“Let’s go, candidates.”
Avigayil Piperno-Beer, a portrait photographer, balanced her professional- grade Canon on her lap and raised her eyes to connect with mine. Her warm voice was matched by an encouraging smile.
I scanned the beckoning grins of other women candidates from across Jerusalem who were also running in the December 22nd neighborhood elections for spots on their respective Community Councils, known in Hebrew as “Minhal Kehilati”. Clear skies stretched over leafy gardens lavishly planted with fruit trees and flowers. The air was crisp. It felt like a summons, a bidding to walk across the gravely pavement and step into the sun.
An invitation, an entreaty. C’mon, Ruth. Take your place as a civic leader. Strut your stuff.
And so I did.
With Dorit Graiver, candidate in Old Katamon flanked on my left, and Nechami Baruchin, candidate in Gonenim-Rosco on my right, I stepped onto a makeshift runway of leadership.
Ruth Ebenstein, vying for one of Baka’s three elected spots on the “Baka Rabati” Community Council, stepping up to the plate. Clad in black shirt and slender skirt, high-heeled in salmon pink to mark my signature sign of optimism, I strode onto the gravel and sauntered into the light.
Journalist and social activist with thirty years of experience building networks and making change. Mom/stepmom. Breast cancer survivor (lumpectomy was some ten years ago). Daughter and granddaughter of Shoah survivors who made aliyah in 1948 and made Baka their home. Upbeat go-getter, not easily daunted. Devotee to truth. (I know, not the first trait you think of when you consider politics…) Joining a circle of #womentowatch.
There was a live undercurrent of excitement. Did that gleam of amusement sparkle only in my eyes or did it resonate in everybody’s?
The photo shoot was sponsored by the Kiverstein Institute, a feminist initiative that brings together women community builders and influential Jerusalemites from all sectors to amplify women’s impact on the city. Mindful of the fact that women are significantly underrepresented in communal administration—currently comprising less than 19 percent of elected members—the photo campaign encourages Jerusalem residents to vote for women candidates.
This isn’t just a women’s issue; it’s a societal problem. Better decisions are made when women are at the table, particularly in representing citizen needs for local governance.
The underpinnings of this effort were rooted in Shine Theory, a feminist approach that posits even when we compete against each other, we can support one another. The goal was to boost women’s visibility and bolster women who’d taken the plunge to run.
And because women are prone to critiquing their appearance, the Kiverstein Institute hired a professional photographer to capture group and individual images that women candidates would more likely embrace and share, explained Peta Pellach, a senior fellow.
And so they did. I think we all looked sensational.
Even the heavens offered up a glorious blue sky with a warm, welcoming sun.
Certainly, the cause was worthy, which is why I squeezed in nonexistent time during a crowdfunding campaign at work to raise funds for democracy education to do the photo shoot on the picturesque grounds of Beit Hansen.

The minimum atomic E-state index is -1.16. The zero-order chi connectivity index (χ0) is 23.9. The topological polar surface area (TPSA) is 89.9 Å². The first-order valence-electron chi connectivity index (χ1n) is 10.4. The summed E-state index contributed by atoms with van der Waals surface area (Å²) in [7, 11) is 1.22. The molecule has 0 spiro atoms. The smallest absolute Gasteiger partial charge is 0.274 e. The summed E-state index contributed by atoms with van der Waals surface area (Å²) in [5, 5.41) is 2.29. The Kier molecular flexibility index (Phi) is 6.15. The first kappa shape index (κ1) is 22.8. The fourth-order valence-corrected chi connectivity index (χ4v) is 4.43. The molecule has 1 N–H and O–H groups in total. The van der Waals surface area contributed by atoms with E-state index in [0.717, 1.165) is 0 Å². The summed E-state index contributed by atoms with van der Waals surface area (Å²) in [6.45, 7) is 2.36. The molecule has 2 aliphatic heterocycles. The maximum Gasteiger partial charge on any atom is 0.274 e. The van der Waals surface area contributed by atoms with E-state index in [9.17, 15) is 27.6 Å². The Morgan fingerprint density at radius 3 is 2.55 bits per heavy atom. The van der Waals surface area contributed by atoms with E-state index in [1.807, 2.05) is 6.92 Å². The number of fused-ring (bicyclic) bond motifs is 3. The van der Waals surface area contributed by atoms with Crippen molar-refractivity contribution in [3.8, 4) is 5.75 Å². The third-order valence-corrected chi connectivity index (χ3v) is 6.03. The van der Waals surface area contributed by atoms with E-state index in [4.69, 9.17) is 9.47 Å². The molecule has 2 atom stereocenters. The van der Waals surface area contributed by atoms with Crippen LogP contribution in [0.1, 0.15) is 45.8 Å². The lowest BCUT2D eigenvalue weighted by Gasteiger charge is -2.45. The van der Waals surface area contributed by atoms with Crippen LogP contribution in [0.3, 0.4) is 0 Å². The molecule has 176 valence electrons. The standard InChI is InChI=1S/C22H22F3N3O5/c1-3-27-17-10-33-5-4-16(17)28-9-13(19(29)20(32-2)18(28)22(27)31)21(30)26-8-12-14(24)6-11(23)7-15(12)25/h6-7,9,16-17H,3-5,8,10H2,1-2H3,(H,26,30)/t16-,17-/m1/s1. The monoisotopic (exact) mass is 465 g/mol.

I had no idea what gift I’d be giving myself. I did not expect the photo shoot to turn into a momentous day of women’s empowerment, sisterhood and fun. That it would be a healing balm for the spirit.
Prior to that sparkly Thursday afternoon, I’d met all of the other candidates only on Zoom. We’d participated in a Jerusalem Municipality mentoring program to bolster women candidates, run by Dr. Mazal Shaul and Hadas Shachnai of WePower, a non-profit that helps help women attain top positions in government, business and politics. The program was organized by Orly Ben-Aharon, the mayor’s adviser on the status of women, and Hilit Krause-Israel, who heads the Municipality’s Leadership and Gender Education Department, together with Adv. Inbar Lazar, head of the Mayor’s bureau. I’d joined a circle where women cultivated, fostered and supported other women.
When we spotted each other in person, squeals of joy and Corona-safe hugs in the air abounded. Animated faces, dusting the setting with laughter. Oh, you’re real! You’re not just a Hollywood square on Zoom.
And thus the experience was not just an occasion to gussy up. We congregated to aggregate our power. The togetherness amounted to something greater than just us. Help women advance to top level decision-making and elected positions. Propel social change. Foster a more equal and just civil society.
It was about much more than just which one of us would win, but rather, how all of Jerusalem could win.
The open, leafy landscape of fig trees and slabs of Jerusalem stone mirrored the possibility that could emerge. A canvas as yet unwritten.
Part of women’s style of leadership is collegiality, affirmed Yiska Oppenheim, who owns a company for branding, strategy and marketing identity and oversees the Institute’s strategical thinking and digital programming. That comes across in the photography. Women are photographed smiling with their competitors. (Fear not: Masks were worn before and after the photos were shot.)
Tomorrow’s elections constitute a one-of-a-kind Jerusalem celebration of representative democracy. These Community Councils are indeed a unique phenomenon.
I’m excited for what lies ahead. I have so much to offer my Community Council and my constituents. To apply what I’ve learned through thirty years of journalism and activism to civic representation. As a seasoned immigrant, a mother, a professional, a caring and high-energy, engaged, empathic citizen.
Baka residents, vote for Ruth Ebenstein. (Don’t forget to bring a photo ID with your address!) Jerusalemites, vote for women candidates. I reckon you’ll be glad you did.